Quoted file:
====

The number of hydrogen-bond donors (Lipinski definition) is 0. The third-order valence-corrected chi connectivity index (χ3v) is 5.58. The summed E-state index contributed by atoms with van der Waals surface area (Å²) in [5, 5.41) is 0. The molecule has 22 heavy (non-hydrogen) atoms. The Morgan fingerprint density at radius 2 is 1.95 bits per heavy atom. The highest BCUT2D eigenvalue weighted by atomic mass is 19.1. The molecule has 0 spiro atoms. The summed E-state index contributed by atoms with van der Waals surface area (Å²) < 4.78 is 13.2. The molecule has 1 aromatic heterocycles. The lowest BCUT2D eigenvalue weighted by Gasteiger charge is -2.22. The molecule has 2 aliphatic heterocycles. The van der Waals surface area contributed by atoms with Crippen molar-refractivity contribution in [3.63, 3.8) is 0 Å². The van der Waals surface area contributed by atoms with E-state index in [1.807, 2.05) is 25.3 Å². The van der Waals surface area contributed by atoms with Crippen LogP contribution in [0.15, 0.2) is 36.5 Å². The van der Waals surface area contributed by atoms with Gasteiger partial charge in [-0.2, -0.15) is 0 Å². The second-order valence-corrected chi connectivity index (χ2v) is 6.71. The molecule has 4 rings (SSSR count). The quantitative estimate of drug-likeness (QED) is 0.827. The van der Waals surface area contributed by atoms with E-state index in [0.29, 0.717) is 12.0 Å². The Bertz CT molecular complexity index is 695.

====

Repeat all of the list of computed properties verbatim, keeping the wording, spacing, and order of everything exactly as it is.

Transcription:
The number of hydrogen-bond donors (Lipinski definition) is 0. The third-order valence-corrected chi connectivity index (χ3v) is 5.58. The summed E-state index contributed by atoms with van der Waals surface area (Å²) in [5, 5.41) is 0. The molecule has 22 heavy (non-hydrogen) atoms. The Morgan fingerprint density at radius 2 is 1.95 bits per heavy atom. The highest BCUT2D eigenvalue weighted by atomic mass is 19.1. The molecule has 0 spiro atoms. The summed E-state index contributed by atoms with van der Waals surface area (Å²) < 4.78 is 13.2. The molecule has 1 aromatic heterocycles. The lowest BCUT2D eigenvalue weighted by Gasteiger charge is -2.22. The molecule has 2 aliphatic heterocycles. The van der Waals surface area contributed by atoms with Crippen molar-refractivity contribution in [3.63, 3.8) is 0 Å². The van der Waals surface area contributed by atoms with E-state index in [1.807, 2.05) is 25.3 Å². The van der Waals surface area contributed by atoms with Crippen LogP contribution in [0.15, 0.2) is 36.5 Å². The van der Waals surface area contributed by atoms with Gasteiger partial charge in [-0.2, -0.15) is 0 Å². The second-order valence-corrected chi connectivity index (χ2v) is 6.71. The molecule has 4 rings (SSSR count). The quantitative estimate of drug-likeness (QED) is 0.827. The van der Waals surface area contributed by atoms with E-state index in [0.29, 0.717) is 12.0 Å². The Bertz CT molecular complexity index is 695.